The first images you see in Nicole Holofcener’s superb new film Please Give are a series of breasts being prepped for mammograms. Old and young, full and slight, they are placed, pressed and impacted by the machine before images are taken. This rather clinical montage shows how these anonymous women’s most intimate parts are managed for the sake of discovering if they have a new lease on life (or not, in some cases).
But it could also represent the actions of Kate (Catherine Keener) and Alex (Oliver Platt), a married couple whose boutique furniture business revolves around the wholesale purchase of the belongings of recently deceased tenants. They buy items at cut-rate amounts, then refurbish them to sell to the chic and unaware at exorbitant prices. Kate and Alex appear to have reasoned out their practices, though Kate is beginning to have some doubts. Her persistent guilt about the homeless makes her say and do awkward and sometimes embarrassing things that indicate she is headed for an awakening of sorts.
Rebecca (Rebecca Hall), the lab technician handling all those breasts, takes care of her grandmother Andra (Ann Guilbert), a crusty old woman who lives in the apartment next door to Alex and Kate…an apartment they have already purchased and plan to renovate, once their neighbor passes on. Rebecca and her sister Mary (Amanda Peet) are invited to Alex and Kate’s for a dinner in honor of Andra’s 90th birthday, a show of good-neighbor politics by the couple, whose passing-in-the-hall relationships with Andra and Rebecca have left both sides feeling prickly about the other. The dinner is also attended by Abby (Sarah Steele), Kate and Alex’s teenage daughter. Abby is having her own set of crises: the perfect jeans don’t fit just right, and her post-adolescent face is roiling with acne.
The dynamic between all these people is surprisingly cordial, given that it’s a Holofcener film. Things that pass for thoughtless are frequently said in front of those impacted by them, and some characters are fairly miserable. But unlike Friends with Money, a despicable piece of who-cares bonding between miserable haves and one put-upon have-not, Please Give makes you actually sympathize with its characters, and by the end you will likely be very caught up in how they respond to each other. The film knows how to play with emotions while giving them their due.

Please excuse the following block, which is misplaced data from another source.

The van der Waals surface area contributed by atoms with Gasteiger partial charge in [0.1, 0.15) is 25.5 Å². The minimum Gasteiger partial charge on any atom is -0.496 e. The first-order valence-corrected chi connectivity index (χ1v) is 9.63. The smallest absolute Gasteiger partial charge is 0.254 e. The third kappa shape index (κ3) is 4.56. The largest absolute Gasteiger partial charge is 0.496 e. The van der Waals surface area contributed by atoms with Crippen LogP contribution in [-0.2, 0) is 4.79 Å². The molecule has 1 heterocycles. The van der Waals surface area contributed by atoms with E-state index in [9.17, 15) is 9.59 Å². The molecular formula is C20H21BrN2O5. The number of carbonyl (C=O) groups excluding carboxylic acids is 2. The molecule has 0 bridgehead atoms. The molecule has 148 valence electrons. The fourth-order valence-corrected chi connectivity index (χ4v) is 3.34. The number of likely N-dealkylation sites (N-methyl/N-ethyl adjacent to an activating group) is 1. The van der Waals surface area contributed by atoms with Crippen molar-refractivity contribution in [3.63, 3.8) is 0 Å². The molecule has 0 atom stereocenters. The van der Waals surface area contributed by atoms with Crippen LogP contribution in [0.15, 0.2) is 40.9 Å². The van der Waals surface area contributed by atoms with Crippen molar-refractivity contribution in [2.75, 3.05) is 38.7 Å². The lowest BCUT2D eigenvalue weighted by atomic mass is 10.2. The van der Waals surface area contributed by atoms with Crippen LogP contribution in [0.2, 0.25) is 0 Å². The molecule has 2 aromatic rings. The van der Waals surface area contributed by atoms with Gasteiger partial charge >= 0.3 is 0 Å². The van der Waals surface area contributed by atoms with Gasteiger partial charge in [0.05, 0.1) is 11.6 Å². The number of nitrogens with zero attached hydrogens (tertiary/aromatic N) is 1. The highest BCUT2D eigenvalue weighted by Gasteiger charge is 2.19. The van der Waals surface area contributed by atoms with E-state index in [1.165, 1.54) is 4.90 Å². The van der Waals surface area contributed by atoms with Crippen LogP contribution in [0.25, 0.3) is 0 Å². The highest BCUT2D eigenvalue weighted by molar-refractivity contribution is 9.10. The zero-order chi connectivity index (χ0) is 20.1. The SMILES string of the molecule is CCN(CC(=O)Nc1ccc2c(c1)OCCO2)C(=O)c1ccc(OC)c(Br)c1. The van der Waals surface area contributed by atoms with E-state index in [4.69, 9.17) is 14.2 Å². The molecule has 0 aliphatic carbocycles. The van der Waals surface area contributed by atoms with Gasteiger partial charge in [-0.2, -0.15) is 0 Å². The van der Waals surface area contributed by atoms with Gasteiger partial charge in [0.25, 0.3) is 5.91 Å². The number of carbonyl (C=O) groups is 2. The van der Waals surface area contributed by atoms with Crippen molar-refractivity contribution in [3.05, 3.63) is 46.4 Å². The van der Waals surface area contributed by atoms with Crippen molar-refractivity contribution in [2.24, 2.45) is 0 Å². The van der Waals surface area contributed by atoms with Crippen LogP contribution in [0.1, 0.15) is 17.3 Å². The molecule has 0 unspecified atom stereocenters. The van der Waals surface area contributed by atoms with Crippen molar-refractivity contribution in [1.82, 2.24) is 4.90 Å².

After that dinner, Rebecca and Abby relate to each other while comparing notes on parents; Alex begins an affair with Mary; and Kate dips into some low-level depression that seems prompted by her inability to provide full disclosure about selling the objects of the dead. She gives homeless people larger amounts of cash and begins seeking out volunteer efforts where she can give of herself. The problem that keeps cropping up is that she needs to be positive with the afflicted, and Kate can only seem to see the down side of situations. While funny, this leads to a touching scene where Kate’s sudden but almost undetectable trace of emotion leads to her being asked to leave, and her subsequent breakdown opens the floodgates for the remainder of the film.
Please Give benefits from an expert cast. Keener, while always wonderful, rarely plays likeable characters. Here she plays Kate with just the right degrees of subtle humor and sympathy that make us care about her even when saying and doing things that are wince-inducing. Platt, too, seems to play one character in most films, but his is a much more jovial type than Keener, and that good-natured manner is a huge boon to all the hand-wringing and pointed conversation that takes place. Amanda Peet’s Mary is a dermatologist, which is convenient since Mary is all surface: with her fake tan and regular diet of tiny microwave dinners, Mary is definitely the character with the most room for change. And Sarah Steele is remarkable as Abby, filled with honest teenage spite and frustration, while like her father, she seems most accepting of her position in life. With youth, however, she has far more room to question people’s behavior, and greater potential to be hurt by it.
Please Give is far and away Nicole Holofcener’s best film to date; it allows flawed but likable characters to walk around New York City talking until something profound occurs. And that’s something that no one this side of Woody Allen has mastered.